That title is honestly pretty misleading.
Welcome back to Steam Sifter, where I go through the worst and mixed reviewed games on Steam to find any lost gems in the pile of manure. Normally, I will not find good things. Thankfully, this is not a normal find! Today’s game of focus is Bad Hotel, a mobile port by Lucky Frame.
Yes, a mobile port that doesn’t suck. They exist!
I’m kind of amazed this is one of the most negatively rated games on Steam after playing it, but I also kind of get why people seem to dislike it. Unlike most games in this category, the reviews aren’t particularly venomous, but there’s apparently something about this game’s design that seems to put off a large majority of players. From what I glanced, most of the complaints come from the game’s advertising.
See, Bad Hotel really tries to make itself look much more interesting than it is. The trailer has a pretty sick track playing, and the description promises a unique musical experience where building additions to your hotel causes music to play and grow increasingly complex. It also advertises that there are Wu Tang references in it. I’m pretty sure the people who handled the marketing for this game aren’t marketers.
The Wu Tang references might as well not exist, just thrown out in a menu or transition here and there. What matters here are the core mechanics. The game is a tower defense game, where you manage a hotel that a gangster who has a stake in it keeps trying to destroy for insurance money. He also keeps giving you new building types to work with, because hey, you always keep your promises to your client. He makes use of all sorts of weird junk too, like pigeons with bombs and sentient clouds. What, you don’t think gangsters haven’t studied how to weaponize clouds? They can be almost anywhere at any time, and what court would ever convict a cloud?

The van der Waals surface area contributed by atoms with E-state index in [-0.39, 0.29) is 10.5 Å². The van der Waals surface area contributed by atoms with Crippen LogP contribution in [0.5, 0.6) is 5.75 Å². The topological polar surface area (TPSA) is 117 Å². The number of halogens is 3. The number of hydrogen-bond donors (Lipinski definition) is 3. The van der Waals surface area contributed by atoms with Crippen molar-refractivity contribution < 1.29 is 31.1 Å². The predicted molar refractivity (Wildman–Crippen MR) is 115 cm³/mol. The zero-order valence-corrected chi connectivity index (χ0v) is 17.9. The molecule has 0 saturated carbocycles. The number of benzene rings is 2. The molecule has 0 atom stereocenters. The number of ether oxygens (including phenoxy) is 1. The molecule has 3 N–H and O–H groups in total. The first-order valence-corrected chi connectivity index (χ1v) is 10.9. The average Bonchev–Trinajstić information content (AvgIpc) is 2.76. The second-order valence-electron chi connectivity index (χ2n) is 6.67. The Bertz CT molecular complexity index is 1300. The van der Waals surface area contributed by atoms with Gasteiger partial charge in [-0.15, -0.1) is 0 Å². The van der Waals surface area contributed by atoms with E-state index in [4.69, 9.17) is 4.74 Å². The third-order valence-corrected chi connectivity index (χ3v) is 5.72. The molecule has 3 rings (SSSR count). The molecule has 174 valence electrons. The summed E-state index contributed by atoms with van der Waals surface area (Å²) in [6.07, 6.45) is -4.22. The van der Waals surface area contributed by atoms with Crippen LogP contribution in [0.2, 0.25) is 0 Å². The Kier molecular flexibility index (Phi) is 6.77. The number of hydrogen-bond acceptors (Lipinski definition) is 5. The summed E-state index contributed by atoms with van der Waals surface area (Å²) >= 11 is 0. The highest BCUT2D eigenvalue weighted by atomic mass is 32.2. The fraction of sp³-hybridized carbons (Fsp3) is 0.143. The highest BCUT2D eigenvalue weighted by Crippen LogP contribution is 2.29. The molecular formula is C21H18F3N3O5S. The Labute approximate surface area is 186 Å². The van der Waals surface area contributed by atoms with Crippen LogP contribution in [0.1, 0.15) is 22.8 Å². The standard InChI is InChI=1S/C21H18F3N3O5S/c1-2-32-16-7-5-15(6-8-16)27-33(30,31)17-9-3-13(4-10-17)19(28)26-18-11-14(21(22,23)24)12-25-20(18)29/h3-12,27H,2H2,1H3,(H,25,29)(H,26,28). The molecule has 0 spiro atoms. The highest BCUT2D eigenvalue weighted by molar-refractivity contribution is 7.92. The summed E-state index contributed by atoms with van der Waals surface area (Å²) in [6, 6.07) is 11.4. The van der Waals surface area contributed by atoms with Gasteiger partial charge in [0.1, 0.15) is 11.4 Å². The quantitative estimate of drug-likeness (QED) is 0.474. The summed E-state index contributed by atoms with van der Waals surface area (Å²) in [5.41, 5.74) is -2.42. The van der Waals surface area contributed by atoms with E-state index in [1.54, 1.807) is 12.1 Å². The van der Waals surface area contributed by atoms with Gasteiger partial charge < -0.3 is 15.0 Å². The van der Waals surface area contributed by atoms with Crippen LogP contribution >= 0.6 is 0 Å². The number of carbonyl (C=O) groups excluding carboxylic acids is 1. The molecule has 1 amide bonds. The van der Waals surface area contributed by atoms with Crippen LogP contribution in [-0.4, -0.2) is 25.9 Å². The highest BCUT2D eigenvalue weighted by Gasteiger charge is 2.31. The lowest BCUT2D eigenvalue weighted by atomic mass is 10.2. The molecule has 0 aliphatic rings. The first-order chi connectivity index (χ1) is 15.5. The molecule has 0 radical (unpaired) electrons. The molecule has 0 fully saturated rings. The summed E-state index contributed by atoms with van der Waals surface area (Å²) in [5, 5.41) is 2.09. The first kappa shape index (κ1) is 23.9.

As mentioned before, you can add buildings to your main hotel, including room add-ons for extra cash flow, turrets, mine shooters, freeze guns, and other fun stuff. The simplicity of the design is really welcome, as you just use the mouse to drag buildings onto the field and drop them next to another building. Simple! From there, you just try to protect your hotel and survive to the end of the level, with a bar showing you how long you have and when the next enemy waves start.
The music creation doesn’t actually exist, you just change the music with little control as you set down buildings. That’s it. But it’s still a nice touch. The game feels very zen, using a simple art deco style and a mix of minimalism, along with a subdued series of tracks. It’s easy to lose yourself in the game at times, creating a style that benefits most from you not really appreciating it when it the moment. I also like how all the characters have very basic features that let you tell them all apart from a glance. They don’t stay in your head, but they have a life on screen.
It’s just a nice little five dollar tower defense game, yet also incredibly disliked. It goes to show how important first impressions are. Bad Hotel tries to make itself out as something really special to move copies, but all that did on Steam is make a whole mess of users rate it very poorly and probably affect its sales. It also shows how weirdly judgmental some players can be.
A lot of complaints relate to length and the game’s simplicity. It advertises it comes from mobile. It’s a tower defense game. Come on guys. A blind buy review is one thing, but for so many negative reviews, something had to have happened here. As far as I can see, though, it really was just backlash at the marketing. It’s kind of amazing a single trailer is enough to hype people up (and it wasn’t even that good of a trailer).
But yeah, Bad Hotel gets a thumbs up from me, maybe wait for a sale if this isn’t quite your normal bag but you’re still interested. Hopefully I’ll find unexpected treasures again next time …but I doubt it.
The finds so far:
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